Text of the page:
Official Title: Investigating the Genetic Basis of Hereditary Spastic Paraplegia
Actual Study Start Date : April 25, 2022
Estimated Primary Completion Date : April 29, 2027
Estimated Study Completion Date : April 29, 2027





Primary Outcome Measures :
  1. Identify Genetic Findings [ Time Frame: An average of 1 year ]
    Identifying genetic variants in patients with progressive spastic paraplegia

  2. Correlating Genetic Findings with HSP Phenotypes [ Time Frame: An average of 1 year ]
    Comparing phenotype/genotype associations via genome wide scanning


Biospecimen Retention:   Samples With DNA
Blood sample or Buccal Swab


Information from the National Library of Medicine

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Ages Eligible for Study:   1 Month to 30 Years   (Child, Adult)
Sexes Eligible for Study:   All
Accepts Healthy Volunteers:   No
Sampling Method:   Non-Probability Sample
Study Population
Male or female, under 30 years, with suspected HSP
Criteria

Inclusion Criteria:

  • Clinical diagnosis of progressive spasticity

Information from the National Library of Medicine

To learn more about this study, you or your doctor may contact the study research staff using the contact information provided by the sponsor.

Please refer to this study by its ClinicalTrials.gov identifier (NCT number): NCT05354622


Contacts
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Contact: Darius Ebrahimi-Fakhari, MD, PhD 617-355-8356 Darius.Ebrahimi-Fakhari@childrens.harvard.edu
Contact: Catherine Jordan, BA, MA 617-355-2698 Catherine.Jordan@childrens.harvard.edu

Locations
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United States, Massachusetts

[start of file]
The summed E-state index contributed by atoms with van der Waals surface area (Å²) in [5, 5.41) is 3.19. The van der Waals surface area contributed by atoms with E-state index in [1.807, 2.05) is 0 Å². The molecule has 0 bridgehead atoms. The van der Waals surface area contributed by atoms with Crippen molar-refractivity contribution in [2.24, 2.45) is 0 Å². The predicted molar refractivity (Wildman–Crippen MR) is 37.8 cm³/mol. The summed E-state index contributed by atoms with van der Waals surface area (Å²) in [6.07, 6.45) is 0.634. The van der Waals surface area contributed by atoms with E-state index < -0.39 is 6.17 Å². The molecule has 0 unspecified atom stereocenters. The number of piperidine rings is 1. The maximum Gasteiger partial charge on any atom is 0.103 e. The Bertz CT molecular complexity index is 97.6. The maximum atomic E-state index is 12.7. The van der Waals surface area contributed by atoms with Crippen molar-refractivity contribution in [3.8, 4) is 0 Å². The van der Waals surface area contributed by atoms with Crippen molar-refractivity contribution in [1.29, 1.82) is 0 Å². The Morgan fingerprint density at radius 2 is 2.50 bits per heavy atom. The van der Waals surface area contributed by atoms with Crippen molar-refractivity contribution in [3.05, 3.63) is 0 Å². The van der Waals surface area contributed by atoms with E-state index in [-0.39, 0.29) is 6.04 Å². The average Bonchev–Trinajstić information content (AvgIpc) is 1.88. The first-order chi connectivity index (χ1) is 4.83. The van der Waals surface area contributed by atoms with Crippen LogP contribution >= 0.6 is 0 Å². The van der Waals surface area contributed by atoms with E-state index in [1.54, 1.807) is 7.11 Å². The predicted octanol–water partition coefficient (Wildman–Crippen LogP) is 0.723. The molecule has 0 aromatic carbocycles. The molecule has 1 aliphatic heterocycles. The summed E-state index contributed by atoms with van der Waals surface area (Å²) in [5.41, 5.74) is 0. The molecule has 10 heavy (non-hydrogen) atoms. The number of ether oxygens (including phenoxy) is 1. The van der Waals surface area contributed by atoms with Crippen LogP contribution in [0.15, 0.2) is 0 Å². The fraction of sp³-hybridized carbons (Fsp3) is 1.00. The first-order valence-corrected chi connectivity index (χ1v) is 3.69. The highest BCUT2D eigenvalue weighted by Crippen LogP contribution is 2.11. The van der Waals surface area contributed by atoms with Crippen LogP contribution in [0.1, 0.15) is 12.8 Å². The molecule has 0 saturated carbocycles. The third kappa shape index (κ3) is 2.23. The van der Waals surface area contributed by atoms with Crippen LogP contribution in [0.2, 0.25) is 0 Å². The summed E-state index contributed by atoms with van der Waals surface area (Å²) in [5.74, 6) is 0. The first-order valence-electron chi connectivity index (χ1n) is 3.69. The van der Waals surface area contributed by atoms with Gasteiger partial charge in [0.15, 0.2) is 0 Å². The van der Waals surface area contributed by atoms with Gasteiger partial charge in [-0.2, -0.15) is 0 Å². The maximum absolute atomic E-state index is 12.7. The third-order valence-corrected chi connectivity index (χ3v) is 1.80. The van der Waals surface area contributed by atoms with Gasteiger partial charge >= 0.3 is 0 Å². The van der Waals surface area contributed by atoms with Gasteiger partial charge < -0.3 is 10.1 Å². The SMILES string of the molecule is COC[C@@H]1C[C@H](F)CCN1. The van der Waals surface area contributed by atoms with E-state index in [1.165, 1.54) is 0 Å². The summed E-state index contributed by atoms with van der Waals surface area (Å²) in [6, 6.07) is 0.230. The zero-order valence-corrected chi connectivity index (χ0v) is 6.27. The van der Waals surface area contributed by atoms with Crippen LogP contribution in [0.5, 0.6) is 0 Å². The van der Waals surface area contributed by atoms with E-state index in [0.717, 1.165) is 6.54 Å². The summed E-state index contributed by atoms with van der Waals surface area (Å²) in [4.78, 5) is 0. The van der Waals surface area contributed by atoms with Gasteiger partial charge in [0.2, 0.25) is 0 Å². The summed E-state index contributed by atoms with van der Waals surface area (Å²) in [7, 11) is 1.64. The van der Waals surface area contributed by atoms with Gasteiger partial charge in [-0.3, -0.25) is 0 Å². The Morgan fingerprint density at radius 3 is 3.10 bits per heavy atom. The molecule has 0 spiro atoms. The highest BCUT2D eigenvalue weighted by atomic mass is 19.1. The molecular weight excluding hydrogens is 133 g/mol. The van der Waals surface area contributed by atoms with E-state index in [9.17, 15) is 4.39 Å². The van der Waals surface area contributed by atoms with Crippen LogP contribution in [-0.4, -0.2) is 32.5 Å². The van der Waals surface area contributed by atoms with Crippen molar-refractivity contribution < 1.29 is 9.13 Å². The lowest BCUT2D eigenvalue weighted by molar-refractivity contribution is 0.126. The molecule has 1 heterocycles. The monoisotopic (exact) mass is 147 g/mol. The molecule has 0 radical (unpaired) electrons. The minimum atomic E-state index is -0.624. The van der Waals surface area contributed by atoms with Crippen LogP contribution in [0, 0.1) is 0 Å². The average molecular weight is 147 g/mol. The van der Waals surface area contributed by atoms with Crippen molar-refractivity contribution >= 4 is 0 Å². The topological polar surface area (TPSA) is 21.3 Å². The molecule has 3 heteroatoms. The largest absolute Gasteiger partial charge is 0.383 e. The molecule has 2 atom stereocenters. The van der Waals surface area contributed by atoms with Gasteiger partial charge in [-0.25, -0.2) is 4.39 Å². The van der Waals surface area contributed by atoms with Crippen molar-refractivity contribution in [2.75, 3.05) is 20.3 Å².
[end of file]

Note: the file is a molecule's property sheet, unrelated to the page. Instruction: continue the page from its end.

Boston Children's Hospital Recruiting
Boston, Massachusetts, United States, 02115
Contact: Catherine Jordan    617-355-2698    Catherine.Jordan@childrens.harvard.edu   
Sponsors and Collaborators
Boston Children's Hospital
Boston Children's Hospital - Children's Rare Disease Cohorts Initiative
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Responsible Party: Darius Ebrahimi-Fakhari, Principal Investigator, Boston Children's Hospital
ClinicalTrials.gov Identifier: NCT05354622    
Other Study ID Numbers: P00039630
First Posted: April 29, 2022    Key Record Dates
Last Update Posted: August 8, 2022
Last Verified: August 2022

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Studies a U.S. FDA-regulated Drug Product: No
Studies a U.S. FDA-regulated Device Product: No
Keywords provided by Darius Ebrahimi-Fakhari, Boston Children's Hospital:
Hereditary Spastic Paraplegia
Neurodegenerative disease
Spasticity
SPG3a
SPG4
SPG11
SPG15
SPG26
SPG47
SPG50
SPG51
SPG52
Complex hereditary spastic paraplegia
Early Onset hereditary spastic paraplegia
Movement disorder
Adaptor protein complex 4
Neurogenetic disorder
Genetic Disease
Muscle Spasticity
Neurodevelopmental disorders
Musculoskeletal Disease
Additional relevant MeSH terms:
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Muscle Spasticity
Movement Disorders
Neurodegenerative Diseases
Paraplegia
Motor Neuron Disease
Amyotrophic Lateral Sclerosis
Spastic Paraplegia, Hereditary
Disease
Pathologic Processes
Muscular Diseases
Musculoskeletal Diseases
Muscle Hypertonia
Neuromuscular Manifestations
Neurologic Manifestations
Nervous System Diseases
Central Nervous System Diseases
Paralysis
Neuromuscular Diseases
Spinal Cord Diseases
TDP-43 Proteinopathies
Proteostasis Deficiencies
Metabolic Diseases
Hereditary Sensory and Motor Neuropathy
Nervous System Malformations
Heredodegenerative Disorders, Nervous System
Polyneuropathies
Peripheral Nervous System Diseases
Congenital Abnormalities
Genetic Diseases, Inborn